ISO 27002 Compliance, Other Security Topics, security policy development
ISO 27002:2013 Change Summary Heatmap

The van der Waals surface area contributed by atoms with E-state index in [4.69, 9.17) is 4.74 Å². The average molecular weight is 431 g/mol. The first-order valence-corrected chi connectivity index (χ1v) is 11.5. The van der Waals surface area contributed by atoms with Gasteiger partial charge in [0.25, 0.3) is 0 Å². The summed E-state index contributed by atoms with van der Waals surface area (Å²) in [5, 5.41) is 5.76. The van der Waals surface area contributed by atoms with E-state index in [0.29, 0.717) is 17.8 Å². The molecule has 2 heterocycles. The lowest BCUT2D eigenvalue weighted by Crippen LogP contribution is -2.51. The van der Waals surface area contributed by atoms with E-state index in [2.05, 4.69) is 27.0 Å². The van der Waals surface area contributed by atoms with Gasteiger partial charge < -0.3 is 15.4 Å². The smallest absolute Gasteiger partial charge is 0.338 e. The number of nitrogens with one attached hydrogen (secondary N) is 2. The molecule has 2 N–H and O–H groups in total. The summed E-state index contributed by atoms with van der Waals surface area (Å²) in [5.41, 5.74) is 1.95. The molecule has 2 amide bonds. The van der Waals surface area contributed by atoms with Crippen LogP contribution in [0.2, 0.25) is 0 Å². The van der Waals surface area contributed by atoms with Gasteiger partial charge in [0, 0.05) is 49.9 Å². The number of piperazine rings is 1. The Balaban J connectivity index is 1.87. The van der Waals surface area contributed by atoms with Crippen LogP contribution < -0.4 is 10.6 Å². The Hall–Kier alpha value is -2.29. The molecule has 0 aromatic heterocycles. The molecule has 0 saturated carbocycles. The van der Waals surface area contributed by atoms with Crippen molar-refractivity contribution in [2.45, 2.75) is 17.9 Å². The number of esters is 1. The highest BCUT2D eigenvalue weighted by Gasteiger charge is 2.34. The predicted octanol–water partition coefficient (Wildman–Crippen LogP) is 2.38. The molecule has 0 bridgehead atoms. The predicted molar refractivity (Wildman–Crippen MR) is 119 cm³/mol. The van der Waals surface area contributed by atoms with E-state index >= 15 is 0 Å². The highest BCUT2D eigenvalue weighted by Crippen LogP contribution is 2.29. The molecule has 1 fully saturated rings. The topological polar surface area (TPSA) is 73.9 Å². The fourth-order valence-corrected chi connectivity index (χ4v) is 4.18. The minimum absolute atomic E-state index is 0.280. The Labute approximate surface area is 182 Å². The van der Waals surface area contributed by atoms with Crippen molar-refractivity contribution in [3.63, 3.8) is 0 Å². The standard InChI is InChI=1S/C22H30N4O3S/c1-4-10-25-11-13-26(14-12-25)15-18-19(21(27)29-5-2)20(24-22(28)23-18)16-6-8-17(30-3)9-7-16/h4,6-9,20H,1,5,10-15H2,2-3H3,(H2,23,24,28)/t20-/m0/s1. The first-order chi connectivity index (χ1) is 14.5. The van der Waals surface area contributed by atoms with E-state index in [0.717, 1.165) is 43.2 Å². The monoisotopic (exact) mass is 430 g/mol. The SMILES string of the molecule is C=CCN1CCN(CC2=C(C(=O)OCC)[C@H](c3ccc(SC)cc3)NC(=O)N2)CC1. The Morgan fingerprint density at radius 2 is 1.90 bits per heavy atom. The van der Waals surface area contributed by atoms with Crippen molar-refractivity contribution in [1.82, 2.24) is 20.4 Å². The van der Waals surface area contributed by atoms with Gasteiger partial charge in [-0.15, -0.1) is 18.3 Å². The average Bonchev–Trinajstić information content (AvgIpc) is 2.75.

The British Standards Institute (BSI) recently released an updated version of ISO/IEC 27002 – Code of Practice for Information Security Controls. This was the first major update since the 2005 release. Many organizations are interested in how the changes will impact their information security program. What Really Changed? In our review, very little in the way of information security substance was changed in this version. While several controls were added and several more removed, the update is largely an exercise in moving and renumbering. The essential “key” controls are still required – they have just been moved to a different location. Some of the key moves seem justified – like consolidating all third-party security controls into one domain. (Understanding the rationale for renaming the domain “Supplier Relationships” from ‘Third-Party” is more difficult.) While some sections such as 5.0 Information Security Policy remained unchanged, several areas such as Operational Security had major changes. The ISO 27002:2013 Change Heat Map In our efforts to decipher the changes between ISO 27002:2005 and 2013, we found it very difficult to wade through the vast numbering changes. In order to help our clients manage this information, we created a change “heat map”. In short, the map uses color coding to try to indicate areas of large change (red) versus areas that remained similar (green). The heat map aligns both of the versions (like this sample image) to try to visualize what was maintained, added and removed between versions. So what does this mean for Information Security Policies? Most organizations will change little with this update – unless they included specific ISO 27002 references in written policy documents. In that case, they will have to change a large number of references. (Which it might make sense to remove for future versions!) The core requirements to develop, maintain and distribute written information security policies are still key to the standard. (As they are with every information security regulation.) The work will be in deciding how and when to address the new control objectives, and then include those within your written information security policies. In future releases of our PolicyShield Security Policy Subscription and Information Security Policies Made Easy, we will include any needed sample policies to fill in the gaps. Get the ISO 27002 Change Summary Heat Map here.